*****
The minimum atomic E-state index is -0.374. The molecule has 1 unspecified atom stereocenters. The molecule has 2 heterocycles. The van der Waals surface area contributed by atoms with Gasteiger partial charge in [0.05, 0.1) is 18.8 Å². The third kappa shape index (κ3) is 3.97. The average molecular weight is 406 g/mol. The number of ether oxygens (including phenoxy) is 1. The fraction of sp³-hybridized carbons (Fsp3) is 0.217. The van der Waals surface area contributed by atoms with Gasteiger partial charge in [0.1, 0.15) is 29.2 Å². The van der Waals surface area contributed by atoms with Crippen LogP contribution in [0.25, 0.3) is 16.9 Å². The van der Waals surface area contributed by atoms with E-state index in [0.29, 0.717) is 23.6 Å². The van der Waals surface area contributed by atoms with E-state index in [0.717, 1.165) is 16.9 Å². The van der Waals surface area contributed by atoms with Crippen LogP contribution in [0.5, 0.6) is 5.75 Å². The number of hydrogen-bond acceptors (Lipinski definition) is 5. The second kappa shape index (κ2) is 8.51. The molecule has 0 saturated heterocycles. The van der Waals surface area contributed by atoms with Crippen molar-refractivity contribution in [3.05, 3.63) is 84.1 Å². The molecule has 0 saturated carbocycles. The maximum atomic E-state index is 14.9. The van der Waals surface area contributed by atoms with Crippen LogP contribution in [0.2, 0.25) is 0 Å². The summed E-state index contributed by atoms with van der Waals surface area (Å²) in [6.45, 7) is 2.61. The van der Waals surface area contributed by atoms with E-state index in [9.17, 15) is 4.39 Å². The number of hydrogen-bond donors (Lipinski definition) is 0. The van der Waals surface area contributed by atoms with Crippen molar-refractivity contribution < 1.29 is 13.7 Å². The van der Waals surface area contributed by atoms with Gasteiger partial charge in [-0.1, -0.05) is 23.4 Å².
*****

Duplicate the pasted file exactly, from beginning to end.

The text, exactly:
The minimum atomic E-state index is -0.374. The molecule has 1 unspecified atom stereocenters. The molecule has 2 heterocycles. The van der Waals surface area contributed by atoms with Gasteiger partial charge in [0.05, 0.1) is 18.8 Å². The third kappa shape index (κ3) is 3.97. The average molecular weight is 406 g/mol. The number of ether oxygens (including phenoxy) is 1. The fraction of sp³-hybridized carbons (Fsp3) is 0.217. The van der Waals surface area contributed by atoms with Gasteiger partial charge in [0.1, 0.15) is 29.2 Å². The van der Waals surface area contributed by atoms with Crippen LogP contribution in [0.25, 0.3) is 16.9 Å². The van der Waals surface area contributed by atoms with E-state index in [0.29, 0.717) is 23.6 Å². The van der Waals surface area contributed by atoms with E-state index in [0.717, 1.165) is 16.9 Å². The van der Waals surface area contributed by atoms with Crippen LogP contribution in [0.5, 0.6) is 5.75 Å². The number of hydrogen-bond acceptors (Lipinski definition) is 5. The second kappa shape index (κ2) is 8.51. The molecule has 0 saturated heterocycles. The van der Waals surface area contributed by atoms with Crippen molar-refractivity contribution in [3.05, 3.63) is 84.1 Å². The molecule has 0 saturated carbocycles. The maximum atomic E-state index is 14.9. The van der Waals surface area contributed by atoms with Crippen LogP contribution in [0.2, 0.25) is 0 Å². The summed E-state index contributed by atoms with van der Waals surface area (Å²) in [6.45, 7) is 2.61. The van der Waals surface area contributed by atoms with E-state index in [9.17, 15) is 4.39 Å². The number of hydrogen-bond donors (Lipinski definition) is 0. The van der Waals surface area contributed by atoms with Crippen molar-refractivity contribution < 1.29 is 13.7 Å². The van der Waals surface area contributed by atoms with Gasteiger partial charge in [-0.1, -0.05) is 23.4 Å².